Government cuts taxpayer stake in Lloyds below 5%

The taxpayer stake in the Bank of Scotland owner is now less than 5%. Picture: John Devlin

The taxpayer stake in the Bank of Scotland owner is now less than 5%. Picture: John Devlin

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The Uk government has reduced its stake in Lloyds Banking Group to less than 5 per cent as the lender moves one step closer to full private ownership.

UK Financial Investments, which manages the stake in Lloyds, cut its holding in the Bank of Scotland owner by about one percentage point.

It means the taxpayer’s stake in the bank now stands at 4.99 per cent, with more than £18.5 billion being returned to government coffers since the lender’s £20.3bn bailout.

READ MORE: Taxpayer is no longer biggest shareholder in Lloyds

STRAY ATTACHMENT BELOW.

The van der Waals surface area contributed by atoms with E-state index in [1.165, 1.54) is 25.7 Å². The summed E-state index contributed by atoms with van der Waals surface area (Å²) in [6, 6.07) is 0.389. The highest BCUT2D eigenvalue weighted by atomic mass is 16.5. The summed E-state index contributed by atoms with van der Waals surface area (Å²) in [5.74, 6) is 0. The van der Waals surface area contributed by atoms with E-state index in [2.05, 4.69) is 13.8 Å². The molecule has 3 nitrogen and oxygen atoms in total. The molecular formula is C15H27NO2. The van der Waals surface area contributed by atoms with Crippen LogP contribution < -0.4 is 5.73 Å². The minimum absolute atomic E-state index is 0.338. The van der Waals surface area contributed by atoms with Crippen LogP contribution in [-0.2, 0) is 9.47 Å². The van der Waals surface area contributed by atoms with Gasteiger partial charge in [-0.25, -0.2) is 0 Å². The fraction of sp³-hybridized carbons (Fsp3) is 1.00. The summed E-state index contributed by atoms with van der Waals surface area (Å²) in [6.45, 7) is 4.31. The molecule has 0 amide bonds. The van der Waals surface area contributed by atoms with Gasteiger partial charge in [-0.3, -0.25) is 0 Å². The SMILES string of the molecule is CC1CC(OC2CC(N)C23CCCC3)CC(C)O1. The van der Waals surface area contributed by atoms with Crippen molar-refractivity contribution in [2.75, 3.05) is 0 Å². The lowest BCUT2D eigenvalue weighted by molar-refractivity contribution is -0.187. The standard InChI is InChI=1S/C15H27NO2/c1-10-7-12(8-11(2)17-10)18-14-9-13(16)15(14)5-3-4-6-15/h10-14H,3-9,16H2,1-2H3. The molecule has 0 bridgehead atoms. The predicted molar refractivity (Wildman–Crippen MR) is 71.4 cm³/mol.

Today’s transaction marks the latest in a series of share sales by the government, which said in October it hoped to offload its remaining shares in Lloyds within a year.

The government has progressively sold down its original 43 per cent stake in Lloyds and Chancellor Philip Hammond ditched plans for a share sale to the public in October, opting instead to offload the holding to institutional investors.

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Economic secretary to the Treasury Simon Kirby said: “Since our decision to sell the government’s stake in Lloyds we have recovered over 90 per cent of the money taxpayers injected into the bank during the financial crisis.

“This represents real progress and I am delighted that we are on track to return Lloyds to private ownership.”

All proceeds from the sale will be used to reduce the national debt.

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